And I hope I still am. I just checked, and I see I draw a breath yet. But I like to think I'm only a pedant when asked to be, or when the conversation - such as this one - doesn't discourage it. I've told younger pedants to tone it down.

s1m0n wrote:
I'm talking about generations en masse, not as individuals.

Of course. And that is why I brought up the individual case. Yin and yang, you see.

s1m0n wrote:
My observation about age and change isn't controversial among language historians.

And I wouldn't suggest it was. I just find your foremost emphasis on it to be somewhat one-sided.

If we think English spelling is a bear, I'll tell you one language that gives me the spelling willies: Tibetan. I could never guess that Bka'-rgyud is pronounced "Kagyu". :boggle:

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 Post subject: Re: London bridges
PostPosted: Sun Dec 31, 2017 6:33 pm 
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Nanohedron wrote:
But you raise an inescapable question: At what remove can we really say that meaning - such as the difference between "homonym" and "homophone" - is ultimately unimportant? I don't think we can...


Well, it happens. Is happening constantly, in fact. A new generation comes along that invests less and less in the distinction. What follows is period in which you see two forms being used interchangeably for both definitions. Eventually, consensus my arrive that one spelling is the more 'correct', and then dictionaries will start listing the second with a 'see the first' note. For example:

Quote:
Incidence: The rate at which events occur
Incidents: ,pl A number of events

Will become:

Incidence: see Incidents
Incidents: A number of events; The rate at which events occur


Quote:

Precedence: The order of procedure or privilege.
Precedents: ,pl Rules determined by prevailing previous rulings.

Will become:

Precedence: see Precedents.
Precedents: Rules determined by prevailing previous rulings; The order of procedure or privilege.


And I picked these examples because it's absolutely happening. Even if you knew these distinctions, and doubtless we all do, I doubt many of us will be startled to read, "There have been a number of incidence..." in a quality publication.

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And now there was no doubt that the trees were really moving - moving in and out through one another as if in a complicated country dance. ('And I suppose,' thought Lucy, 'when trees dance, it must be a very, very country dance indeed.')

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 Post subject: Re: London bridges
PostPosted: Sun Dec 31, 2017 6:36 pm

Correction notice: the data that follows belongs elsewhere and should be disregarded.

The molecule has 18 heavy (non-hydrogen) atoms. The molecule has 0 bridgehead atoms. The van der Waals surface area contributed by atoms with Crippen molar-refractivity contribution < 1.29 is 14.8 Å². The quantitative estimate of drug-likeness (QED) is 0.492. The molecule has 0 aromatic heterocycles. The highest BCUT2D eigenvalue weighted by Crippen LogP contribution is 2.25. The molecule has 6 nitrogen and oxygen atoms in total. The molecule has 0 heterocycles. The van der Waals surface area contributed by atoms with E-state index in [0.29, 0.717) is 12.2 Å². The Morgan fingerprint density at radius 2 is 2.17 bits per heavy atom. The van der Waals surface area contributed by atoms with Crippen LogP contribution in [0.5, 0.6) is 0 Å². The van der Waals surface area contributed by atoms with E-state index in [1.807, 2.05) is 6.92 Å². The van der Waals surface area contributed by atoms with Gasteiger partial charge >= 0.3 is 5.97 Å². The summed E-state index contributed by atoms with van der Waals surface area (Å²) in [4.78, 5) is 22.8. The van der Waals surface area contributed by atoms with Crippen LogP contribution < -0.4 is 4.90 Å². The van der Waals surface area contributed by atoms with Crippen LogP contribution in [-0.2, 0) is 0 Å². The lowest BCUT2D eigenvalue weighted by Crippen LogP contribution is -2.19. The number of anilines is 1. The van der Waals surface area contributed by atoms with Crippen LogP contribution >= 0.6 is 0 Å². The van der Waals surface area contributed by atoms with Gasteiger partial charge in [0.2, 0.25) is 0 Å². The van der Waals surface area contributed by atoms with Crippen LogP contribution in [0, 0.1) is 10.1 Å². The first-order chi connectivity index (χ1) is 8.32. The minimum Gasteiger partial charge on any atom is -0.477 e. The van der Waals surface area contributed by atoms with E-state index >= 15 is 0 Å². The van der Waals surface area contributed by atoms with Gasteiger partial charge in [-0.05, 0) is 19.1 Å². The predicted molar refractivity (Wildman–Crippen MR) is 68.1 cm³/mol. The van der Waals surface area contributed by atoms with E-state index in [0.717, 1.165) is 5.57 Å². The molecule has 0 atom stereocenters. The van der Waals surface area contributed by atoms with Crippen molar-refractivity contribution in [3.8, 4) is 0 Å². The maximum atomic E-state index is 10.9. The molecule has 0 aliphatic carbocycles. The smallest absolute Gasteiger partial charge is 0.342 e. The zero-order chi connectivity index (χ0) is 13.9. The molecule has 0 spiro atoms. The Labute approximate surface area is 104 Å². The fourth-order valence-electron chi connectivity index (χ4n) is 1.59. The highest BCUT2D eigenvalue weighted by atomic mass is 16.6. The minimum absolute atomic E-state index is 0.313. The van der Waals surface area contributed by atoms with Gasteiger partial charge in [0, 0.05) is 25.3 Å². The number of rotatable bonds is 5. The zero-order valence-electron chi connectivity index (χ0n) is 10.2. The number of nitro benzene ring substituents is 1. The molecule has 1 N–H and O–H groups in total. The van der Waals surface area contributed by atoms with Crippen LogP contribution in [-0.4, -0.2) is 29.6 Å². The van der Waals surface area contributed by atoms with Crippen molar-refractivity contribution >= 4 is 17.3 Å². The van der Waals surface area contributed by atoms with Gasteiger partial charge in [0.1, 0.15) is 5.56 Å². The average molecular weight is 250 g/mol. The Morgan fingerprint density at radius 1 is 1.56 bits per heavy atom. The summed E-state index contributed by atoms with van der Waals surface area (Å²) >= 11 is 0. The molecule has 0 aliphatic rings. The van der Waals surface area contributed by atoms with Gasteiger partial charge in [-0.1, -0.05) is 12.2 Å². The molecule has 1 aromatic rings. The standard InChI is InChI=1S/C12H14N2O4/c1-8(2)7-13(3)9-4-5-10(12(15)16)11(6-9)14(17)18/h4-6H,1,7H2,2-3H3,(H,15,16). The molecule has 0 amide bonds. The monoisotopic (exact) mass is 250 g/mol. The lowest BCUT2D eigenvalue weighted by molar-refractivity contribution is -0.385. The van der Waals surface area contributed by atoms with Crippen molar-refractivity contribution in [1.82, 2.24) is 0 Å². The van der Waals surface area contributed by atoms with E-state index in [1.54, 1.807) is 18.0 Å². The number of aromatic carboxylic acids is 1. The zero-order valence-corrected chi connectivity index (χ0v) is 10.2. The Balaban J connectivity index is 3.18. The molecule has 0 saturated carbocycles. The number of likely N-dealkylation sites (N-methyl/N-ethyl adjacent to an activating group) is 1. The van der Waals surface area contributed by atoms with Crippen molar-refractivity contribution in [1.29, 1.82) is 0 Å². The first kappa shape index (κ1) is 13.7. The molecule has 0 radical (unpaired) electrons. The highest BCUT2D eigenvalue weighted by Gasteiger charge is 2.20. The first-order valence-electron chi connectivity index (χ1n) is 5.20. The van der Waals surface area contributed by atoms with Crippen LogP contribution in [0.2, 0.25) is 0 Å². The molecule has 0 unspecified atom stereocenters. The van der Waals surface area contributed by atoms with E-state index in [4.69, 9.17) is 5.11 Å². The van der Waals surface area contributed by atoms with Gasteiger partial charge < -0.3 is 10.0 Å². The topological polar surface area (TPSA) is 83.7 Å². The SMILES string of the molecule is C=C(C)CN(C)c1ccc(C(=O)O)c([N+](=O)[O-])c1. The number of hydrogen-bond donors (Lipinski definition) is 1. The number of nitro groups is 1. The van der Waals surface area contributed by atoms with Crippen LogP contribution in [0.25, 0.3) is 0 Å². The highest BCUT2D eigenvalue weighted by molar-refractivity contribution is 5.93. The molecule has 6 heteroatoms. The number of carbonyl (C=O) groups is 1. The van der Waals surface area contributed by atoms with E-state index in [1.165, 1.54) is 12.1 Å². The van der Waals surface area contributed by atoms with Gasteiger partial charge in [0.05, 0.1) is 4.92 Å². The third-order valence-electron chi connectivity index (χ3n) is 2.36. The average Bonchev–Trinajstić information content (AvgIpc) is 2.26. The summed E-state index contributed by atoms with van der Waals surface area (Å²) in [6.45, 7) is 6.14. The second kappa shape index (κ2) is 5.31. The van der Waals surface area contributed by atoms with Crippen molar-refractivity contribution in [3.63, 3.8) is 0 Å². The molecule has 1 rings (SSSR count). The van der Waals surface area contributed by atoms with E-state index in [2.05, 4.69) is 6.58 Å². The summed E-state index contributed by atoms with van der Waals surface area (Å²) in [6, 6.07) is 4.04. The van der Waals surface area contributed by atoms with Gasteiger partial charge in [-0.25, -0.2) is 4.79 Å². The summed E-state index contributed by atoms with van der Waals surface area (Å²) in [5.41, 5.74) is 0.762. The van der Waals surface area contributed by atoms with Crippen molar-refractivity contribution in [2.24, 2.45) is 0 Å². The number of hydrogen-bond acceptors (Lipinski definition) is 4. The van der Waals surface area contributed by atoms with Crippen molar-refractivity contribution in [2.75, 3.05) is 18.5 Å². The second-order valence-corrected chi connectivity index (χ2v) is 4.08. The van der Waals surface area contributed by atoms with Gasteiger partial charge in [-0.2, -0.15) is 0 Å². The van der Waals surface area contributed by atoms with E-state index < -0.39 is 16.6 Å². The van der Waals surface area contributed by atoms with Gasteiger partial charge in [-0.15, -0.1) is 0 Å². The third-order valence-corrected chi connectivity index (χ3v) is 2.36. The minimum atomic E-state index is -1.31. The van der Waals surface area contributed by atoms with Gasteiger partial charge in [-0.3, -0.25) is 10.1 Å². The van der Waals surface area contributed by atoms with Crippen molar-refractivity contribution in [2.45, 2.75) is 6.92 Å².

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s1m0n wrote:
I doubt many of us will be startled to read, "There have been a number of incidence..." in a quality publication.

Well, I certainly hope you're off the mark, there. If we know the meaning, I think it behooves us to be startled.

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 Post subject: Re: London bridges
PostPosted: Sun Dec 31, 2017 7:01 pm 
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Keep your eyes peeled, then. I'm annoyed when I see them but these days I'm no longer surprised.

My judgement is that consensus hasn't quite congealed in that critical 'youngest fully educated' demographic, but the mistake is so ubiquitous that I'm sure it's only a matter of time.

"Precedence/precedents" is particularly ill-distinguished.

The youngest educated demographic matters because this is the stage where a lifetime's linguistic habits are set. Once a critical mass of this generation decides that something is correct, it soon will be. They'll support each other against their elders and succeeding gens will follow this gen, not the older ones.

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And now there was no doubt that the trees were really moving - moving in and out through one another as if in a complicated country dance. ('And I suppose,' thought Lucy, 'when trees dance, it must be a very, very country dance indeed.')

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 Post subject: Re: London bridges
PostPosted: Sun Dec 31, 2017 7:24 pm 
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s1m0n wrote:
Keep your eyes peeled, then.

And that's another one. I'd pat you on the back for not writing "pealed", as is often seen, but I wouldn't insult you so.

s1m0n wrote:
I'm annoyed when I see them but these days I'm no longer surprised.

It's a good thing I intend to be cremated, because otherwise I'm afraid they'd have to bury me with my shaking fist of indignation sticking out of the ground. :lol:

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 Post subject: Re: London bridges
PostPosted: Sun Dec 31, 2017 7:44 pm 
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Peter Duggan wrote:
Nothing to do with spell checkers, but think I said 'homonyms' and meant 'homophones'... which is interesting because I had the latter in my head as I typed!


I think that's a muscle-memory error. We start typing a word and let muscle memory take over, but sometimes, your muscles take you into a similar but different word.

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 Post subject: Re: London bridges
PostPosted: Sun Dec 31, 2017 7:51 pm 
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Nanohedron wrote:
I'd pat you on the back for not writing "pealed", as is often seen, but I wouldn't insult you so.


Why not? I set out to deliberately annoy you with "pique slang", after all.

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And now there was no doubt that the trees were really moving - moving in and out through one another as if in a complicated country dance. ('And I suppose,' thought Lucy, 'when trees dance, it must be a very, very country dance indeed.')

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 Post subject: Re: London bridges
PostPosted: Sun Dec 31, 2017 7:58 pm 
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s1m0n wrote:
Nanohedron wrote:
I'd pat you on the back for not writing "pealed", as is often seen, but I wouldn't insult you so.

Why not? I set out to deliberately annoy you with "pique slang", after all.

But I did insult you. Just backhandedly, is all. :wink: